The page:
Monthly Archives: June 2008

Jello Biafra @50

Happy birthday Jello Biafra, former lead singer of the Dead Kennedys. In the late 1980s, the band was embroiled in an obscenity trial in the US over the 1985 Frankenchrist album, which included a “biomannerist” poster with art that depicted penises, “Penis Landscape[1] by H. R. Giger, a work in the same vein as jahsonic fave Yoshifumi Hayashi.

Interviewed by Jools Holland:


Go ask the physiognomists, phrenologists, pathognomists and characterologists

“I love this word decadence, all shimmering in purple and gold. It suggests the subtle thoughts of ultimate civilization, a high literary culture, a soul capable of intense pleasures. It throws off bursts of fire and the sparkle of precious stones. It is redolent of the rouge of courtesans, the games of the circus, the panting of the gladiators, the spring of wild beasts, the consuming in flames of races exhausted by their capacity for sensation, as the tramp of an invading army sounds.” — Paul Verlaine, Les Poètes maudits (1884)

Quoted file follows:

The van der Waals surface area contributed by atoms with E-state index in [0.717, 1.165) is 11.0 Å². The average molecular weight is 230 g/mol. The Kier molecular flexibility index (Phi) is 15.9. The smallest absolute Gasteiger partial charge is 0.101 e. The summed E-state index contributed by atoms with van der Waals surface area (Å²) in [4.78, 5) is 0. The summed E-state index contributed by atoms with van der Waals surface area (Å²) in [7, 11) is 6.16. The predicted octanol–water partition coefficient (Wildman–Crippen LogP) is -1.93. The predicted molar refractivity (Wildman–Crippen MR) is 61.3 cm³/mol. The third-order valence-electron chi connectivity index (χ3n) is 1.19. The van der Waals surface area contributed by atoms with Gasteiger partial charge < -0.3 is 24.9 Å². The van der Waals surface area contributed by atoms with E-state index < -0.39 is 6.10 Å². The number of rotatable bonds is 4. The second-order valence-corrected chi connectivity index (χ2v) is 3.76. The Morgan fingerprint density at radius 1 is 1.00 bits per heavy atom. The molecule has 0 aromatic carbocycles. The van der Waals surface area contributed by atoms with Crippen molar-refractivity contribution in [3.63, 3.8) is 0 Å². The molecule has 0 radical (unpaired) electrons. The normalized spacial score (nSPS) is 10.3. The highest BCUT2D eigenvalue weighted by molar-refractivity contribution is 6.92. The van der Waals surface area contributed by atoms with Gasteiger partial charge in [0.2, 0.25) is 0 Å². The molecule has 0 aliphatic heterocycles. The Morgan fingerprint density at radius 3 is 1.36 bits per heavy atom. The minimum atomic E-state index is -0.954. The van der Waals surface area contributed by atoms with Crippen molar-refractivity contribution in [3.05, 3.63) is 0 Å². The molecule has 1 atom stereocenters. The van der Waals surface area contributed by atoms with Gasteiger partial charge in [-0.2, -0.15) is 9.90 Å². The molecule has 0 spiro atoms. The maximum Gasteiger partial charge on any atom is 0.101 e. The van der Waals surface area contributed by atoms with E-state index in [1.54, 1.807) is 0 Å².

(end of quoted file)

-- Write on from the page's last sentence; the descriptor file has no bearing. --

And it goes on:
Heliogabalus or Elagabalus

Heliogabalus was a remarkable example of psychopathia sexualis; but in his age there were no Krafft-Ebings to submit his case to scientific observation,” said John Stuart Hay in 1911 in The Amazing Emperor Heliogabalus. Heliogabalus, or Elagabalus as he is also called, is indeed a prime example in the category of Roman decadence, along with other notorious emperors such as Tiberius, Caligula, Claudius and Nero.

Keywords in the history of Roman decadence are inbreeding, bacchanalia, orgies, vomitoria, Great Fire of Rome, gladiators and pederasty.